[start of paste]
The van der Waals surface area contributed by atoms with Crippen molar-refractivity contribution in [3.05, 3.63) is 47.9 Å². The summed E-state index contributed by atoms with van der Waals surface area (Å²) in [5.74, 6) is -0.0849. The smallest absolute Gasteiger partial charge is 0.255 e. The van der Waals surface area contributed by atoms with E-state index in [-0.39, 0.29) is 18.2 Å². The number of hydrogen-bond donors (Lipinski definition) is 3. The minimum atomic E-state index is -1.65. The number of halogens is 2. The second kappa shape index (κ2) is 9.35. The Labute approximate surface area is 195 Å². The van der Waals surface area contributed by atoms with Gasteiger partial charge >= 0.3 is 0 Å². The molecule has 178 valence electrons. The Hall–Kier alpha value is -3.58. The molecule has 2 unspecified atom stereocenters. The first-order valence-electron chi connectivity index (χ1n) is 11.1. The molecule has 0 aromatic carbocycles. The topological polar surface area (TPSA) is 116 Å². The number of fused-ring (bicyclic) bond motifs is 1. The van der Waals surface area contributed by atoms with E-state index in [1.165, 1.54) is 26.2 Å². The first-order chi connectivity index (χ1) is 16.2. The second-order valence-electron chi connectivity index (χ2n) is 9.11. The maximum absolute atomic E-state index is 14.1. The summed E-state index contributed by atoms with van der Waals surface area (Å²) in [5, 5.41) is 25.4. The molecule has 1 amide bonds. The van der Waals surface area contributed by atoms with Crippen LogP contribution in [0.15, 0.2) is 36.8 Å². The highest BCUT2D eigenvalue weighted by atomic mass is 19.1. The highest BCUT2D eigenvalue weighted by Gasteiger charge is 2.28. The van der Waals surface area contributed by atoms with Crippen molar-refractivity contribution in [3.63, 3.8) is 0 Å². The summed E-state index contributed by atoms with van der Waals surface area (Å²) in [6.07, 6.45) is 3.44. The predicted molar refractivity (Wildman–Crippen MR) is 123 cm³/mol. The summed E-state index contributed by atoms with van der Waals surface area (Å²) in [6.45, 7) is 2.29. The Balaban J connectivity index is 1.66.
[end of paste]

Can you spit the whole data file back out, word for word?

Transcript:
The van der Waals surface area contributed by atoms with Crippen molar-refractivity contribution in [3.05, 3.63) is 47.9 Å². The summed E-state index contributed by atoms with van der Waals surface area (Å²) in [5.74, 6) is -0.0849. The smallest absolute Gasteiger partial charge is 0.255 e. The van der Waals surface area contributed by atoms with E-state index in [-0.39, 0.29) is 18.2 Å². The number of hydrogen-bond donors (Lipinski definition) is 3. The minimum atomic E-state index is -1.65. The number of halogens is 2. The second kappa shape index (κ2) is 9.35. The Labute approximate surface area is 195 Å². The van der Waals surface area contributed by atoms with Gasteiger partial charge >= 0.3 is 0 Å². The molecule has 178 valence electrons. The Hall–Kier alpha value is -3.58. The molecule has 2 unspecified atom stereocenters. The first-order valence-electron chi connectivity index (χ1n) is 11.1. The molecule has 0 aromatic carbocycles. The topological polar surface area (TPSA) is 116 Å². The number of fused-ring (bicyclic) bond motifs is 1. The van der Waals surface area contributed by atoms with E-state index in [1.165, 1.54) is 26.2 Å². The first-order chi connectivity index (χ1) is 16.2. The second-order valence-electron chi connectivity index (χ2n) is 9.11. The maximum absolute atomic E-state index is 14.1. The summed E-state index contributed by atoms with van der Waals surface area (Å²) in [5, 5.41) is 25.4. The molecule has 1 amide bonds. The van der Waals surface area contributed by atoms with Crippen LogP contribution in [0.15, 0.2) is 36.8 Å². The highest BCUT2D eigenvalue weighted by atomic mass is 19.1. The highest BCUT2D eigenvalue weighted by Gasteiger charge is 2.28. The van der Waals surface area contributed by atoms with Crippen molar-refractivity contribution in [3.63, 3.8) is 0 Å². The summed E-state index contributed by atoms with van der Waals surface area (Å²) in [6.07, 6.45) is 3.44. The predicted molar refractivity (Wildman–Crippen MR) is 123 cm³/mol. The summed E-state index contributed by atoms with van der Waals surface area (Å²) in [6.45, 7) is 2.29. The Balaban J connectivity index is 1.66.